While this quote may be controversial, Jobs is right in thinking that people will only know they want something when you put it right in front of them. 

When you ask people what they want, they often reply that they want an improved version of what already exists. Most people won’t suggest something that doesn’t yet exist because, well, they haven’t seen it yet. It’s your job as an entrepreneur to predict your customers’ needs. 

You’ll need to think light-years ahead of your competition to make a product that is both unique and effective for the purpose at hand.

  1. Collect customer feedback

To build a customer-centric company, you’ll need to collect customer feedback on your product through communication channels like a chatbot, email, phone calls, SMS, in-app messages, and message boards. You can also collect customer feedback through surveys (Customer Satisfaction survey, Net Promoter Survey, Customer Effort Score, etc.) and user testing. The insights you gather will affect the direction that the product and marketing teams take. 

If the company is large, you can pair your data collection channels with a CRM tool, which gives you a bird’s-eye view of your customers. This data helps you understand buyers’ behavior and interests, and identify new opportunities to create products and services that cater to your customers’ needs.

  1. Give customers multiple ways to get in touch with you

Many companies try to avoid helping “difficult” customers by making it hard to contact their customer support team. Customers have to spend a lot of time perusing the website before they can find an email or phone number to call. And even when they call or send an email, there’s no response. 


Customer-centric companies take the opposite approach. Instead of withholding customer support options from their users, they give them multiple ways to get in touch with the customer service team, including chatbot, email, live chat, and phone.

  1. Create an onboarding process

Many companies make the mistake of leaving their customers hanging after they’ve made a purchase or subscribed to the product. This can cause customers to feel like they’re not getting the full value of the product — which can make them churn.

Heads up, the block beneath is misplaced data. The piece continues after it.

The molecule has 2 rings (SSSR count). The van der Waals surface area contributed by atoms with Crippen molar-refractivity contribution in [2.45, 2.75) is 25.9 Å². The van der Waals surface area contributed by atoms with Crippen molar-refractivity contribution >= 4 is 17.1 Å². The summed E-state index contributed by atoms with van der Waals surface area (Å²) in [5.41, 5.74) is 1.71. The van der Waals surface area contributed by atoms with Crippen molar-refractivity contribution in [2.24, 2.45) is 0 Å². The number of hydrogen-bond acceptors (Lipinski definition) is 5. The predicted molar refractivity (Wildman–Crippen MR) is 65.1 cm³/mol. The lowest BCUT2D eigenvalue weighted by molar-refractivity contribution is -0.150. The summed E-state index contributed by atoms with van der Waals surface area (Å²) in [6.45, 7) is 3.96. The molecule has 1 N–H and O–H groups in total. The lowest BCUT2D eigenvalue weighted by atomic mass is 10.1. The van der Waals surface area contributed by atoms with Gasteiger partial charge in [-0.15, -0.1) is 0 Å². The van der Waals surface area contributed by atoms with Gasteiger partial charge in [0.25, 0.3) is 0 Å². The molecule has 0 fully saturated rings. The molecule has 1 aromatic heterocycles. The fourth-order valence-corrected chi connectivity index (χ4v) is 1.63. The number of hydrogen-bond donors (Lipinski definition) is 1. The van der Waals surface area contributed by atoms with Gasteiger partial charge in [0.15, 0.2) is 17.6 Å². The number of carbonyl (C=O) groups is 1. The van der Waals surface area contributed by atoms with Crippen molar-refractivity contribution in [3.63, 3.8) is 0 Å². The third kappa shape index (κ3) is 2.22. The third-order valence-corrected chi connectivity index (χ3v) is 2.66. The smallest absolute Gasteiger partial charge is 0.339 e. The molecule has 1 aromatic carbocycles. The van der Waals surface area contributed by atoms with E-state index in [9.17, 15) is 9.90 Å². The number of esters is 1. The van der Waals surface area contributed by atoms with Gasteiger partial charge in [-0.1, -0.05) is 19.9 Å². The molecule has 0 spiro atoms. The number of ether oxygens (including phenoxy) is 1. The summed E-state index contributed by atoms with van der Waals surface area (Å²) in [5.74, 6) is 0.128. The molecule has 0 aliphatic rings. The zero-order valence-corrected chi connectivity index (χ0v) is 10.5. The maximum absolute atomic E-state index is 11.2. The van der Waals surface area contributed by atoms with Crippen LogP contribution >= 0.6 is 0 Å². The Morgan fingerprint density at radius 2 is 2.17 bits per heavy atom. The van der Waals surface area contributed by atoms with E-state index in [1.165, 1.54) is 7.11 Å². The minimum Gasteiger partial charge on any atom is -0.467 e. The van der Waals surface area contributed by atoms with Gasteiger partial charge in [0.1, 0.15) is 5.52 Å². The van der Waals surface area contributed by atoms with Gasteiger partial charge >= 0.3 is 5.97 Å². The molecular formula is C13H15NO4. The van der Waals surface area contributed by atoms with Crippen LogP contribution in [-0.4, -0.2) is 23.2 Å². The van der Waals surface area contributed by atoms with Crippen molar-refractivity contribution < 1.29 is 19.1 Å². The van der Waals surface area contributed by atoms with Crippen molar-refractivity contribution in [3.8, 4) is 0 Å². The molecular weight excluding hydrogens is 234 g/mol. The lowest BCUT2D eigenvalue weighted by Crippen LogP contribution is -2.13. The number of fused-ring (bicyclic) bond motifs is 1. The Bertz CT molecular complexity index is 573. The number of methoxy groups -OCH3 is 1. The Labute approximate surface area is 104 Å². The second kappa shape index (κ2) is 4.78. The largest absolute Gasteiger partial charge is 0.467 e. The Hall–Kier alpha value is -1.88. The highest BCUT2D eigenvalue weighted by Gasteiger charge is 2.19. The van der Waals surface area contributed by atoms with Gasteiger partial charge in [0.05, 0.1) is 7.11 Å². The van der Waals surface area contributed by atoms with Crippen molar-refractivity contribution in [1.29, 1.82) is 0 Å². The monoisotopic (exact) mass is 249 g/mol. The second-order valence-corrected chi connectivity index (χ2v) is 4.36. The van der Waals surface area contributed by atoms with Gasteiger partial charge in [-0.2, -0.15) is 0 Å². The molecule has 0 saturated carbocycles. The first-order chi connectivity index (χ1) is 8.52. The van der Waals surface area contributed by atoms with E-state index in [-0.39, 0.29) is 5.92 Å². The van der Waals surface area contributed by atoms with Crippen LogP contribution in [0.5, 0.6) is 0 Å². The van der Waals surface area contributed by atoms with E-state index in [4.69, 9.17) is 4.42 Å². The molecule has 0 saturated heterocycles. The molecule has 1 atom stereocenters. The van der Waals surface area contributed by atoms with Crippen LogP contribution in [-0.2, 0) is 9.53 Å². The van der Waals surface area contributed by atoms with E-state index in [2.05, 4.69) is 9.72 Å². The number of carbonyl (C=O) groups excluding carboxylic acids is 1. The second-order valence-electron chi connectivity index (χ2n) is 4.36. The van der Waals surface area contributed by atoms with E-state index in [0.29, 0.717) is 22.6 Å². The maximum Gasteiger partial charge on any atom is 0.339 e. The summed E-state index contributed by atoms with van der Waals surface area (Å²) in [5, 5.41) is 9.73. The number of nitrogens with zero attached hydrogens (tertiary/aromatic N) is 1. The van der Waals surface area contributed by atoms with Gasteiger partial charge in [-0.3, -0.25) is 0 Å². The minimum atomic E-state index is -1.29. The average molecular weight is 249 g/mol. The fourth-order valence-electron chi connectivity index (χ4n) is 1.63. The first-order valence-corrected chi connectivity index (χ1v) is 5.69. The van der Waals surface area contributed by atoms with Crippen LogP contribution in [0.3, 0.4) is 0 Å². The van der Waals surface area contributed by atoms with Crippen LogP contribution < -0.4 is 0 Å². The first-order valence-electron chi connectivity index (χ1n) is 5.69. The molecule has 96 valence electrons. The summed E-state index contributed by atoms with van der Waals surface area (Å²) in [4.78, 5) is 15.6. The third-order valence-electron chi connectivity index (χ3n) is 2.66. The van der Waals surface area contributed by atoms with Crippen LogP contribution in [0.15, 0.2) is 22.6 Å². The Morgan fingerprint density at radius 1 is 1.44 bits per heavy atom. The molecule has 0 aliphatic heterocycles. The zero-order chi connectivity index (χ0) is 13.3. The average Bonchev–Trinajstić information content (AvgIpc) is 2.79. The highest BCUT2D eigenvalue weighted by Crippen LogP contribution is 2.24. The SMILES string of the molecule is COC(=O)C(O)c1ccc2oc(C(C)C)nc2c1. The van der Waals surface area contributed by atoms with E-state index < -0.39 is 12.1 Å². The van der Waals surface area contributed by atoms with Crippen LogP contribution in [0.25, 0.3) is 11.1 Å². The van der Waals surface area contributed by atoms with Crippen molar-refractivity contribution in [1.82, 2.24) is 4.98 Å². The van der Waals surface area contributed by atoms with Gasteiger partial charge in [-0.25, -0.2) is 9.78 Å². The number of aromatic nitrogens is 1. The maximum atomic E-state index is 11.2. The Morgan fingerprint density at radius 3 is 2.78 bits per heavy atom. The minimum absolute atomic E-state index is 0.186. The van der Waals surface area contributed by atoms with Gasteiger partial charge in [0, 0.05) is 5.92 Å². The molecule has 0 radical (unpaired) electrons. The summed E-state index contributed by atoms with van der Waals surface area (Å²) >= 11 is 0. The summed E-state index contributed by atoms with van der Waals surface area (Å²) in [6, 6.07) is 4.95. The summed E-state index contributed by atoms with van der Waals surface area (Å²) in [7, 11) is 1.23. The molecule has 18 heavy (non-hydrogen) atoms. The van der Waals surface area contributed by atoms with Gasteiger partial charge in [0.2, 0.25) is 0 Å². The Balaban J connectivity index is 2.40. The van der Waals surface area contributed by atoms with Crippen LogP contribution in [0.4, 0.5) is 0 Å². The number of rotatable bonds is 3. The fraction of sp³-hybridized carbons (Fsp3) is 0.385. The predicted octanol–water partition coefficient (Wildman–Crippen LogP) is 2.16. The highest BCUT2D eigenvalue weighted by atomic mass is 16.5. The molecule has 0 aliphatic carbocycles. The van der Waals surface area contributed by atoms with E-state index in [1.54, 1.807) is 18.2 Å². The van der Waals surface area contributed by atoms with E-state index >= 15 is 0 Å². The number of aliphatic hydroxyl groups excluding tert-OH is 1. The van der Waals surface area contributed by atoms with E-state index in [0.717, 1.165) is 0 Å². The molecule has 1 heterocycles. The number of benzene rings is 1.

Customer-centric companies, however, set up an onboarding process instead of abandoning their customers. This process introduces the product/service to the customer and explains how to use it for specific purposes. 

Customer-centric companies understand that each customer has unique needs, so their teams work to personalize the onboarding process to suit each customer and set them up for success. 

  1. Use customer success tools

Many customers stay loyal to a brand because of how good their experience with the brand is. So no matter how great your product is, you’ll lose customers if your customer experience isn’t fun and productive.

A great way to improve your customer experience is by using customer success tools. These tools help customer support teams create omnichannel systems that give customers information about the product and solutions to their problems.

Measuring the Success of Customer-Centricity 

The rewards of customer-centricity are usually present in intangible ways, such as brand recognition, but there are metrics you can measure to confirm whether your customer-focused efforts are working. Here are three of them: 

  1. Churn rate

Churn rate is the percentage rate at which customers unsubscribe from a product or service. For SaaS companies, the average customer churn rate is 10%. A high churn rate means you’re losing a lot of customers (and revenue). But a low churn rate shows that, on average, customers love your product and are willing to continue doing business with you.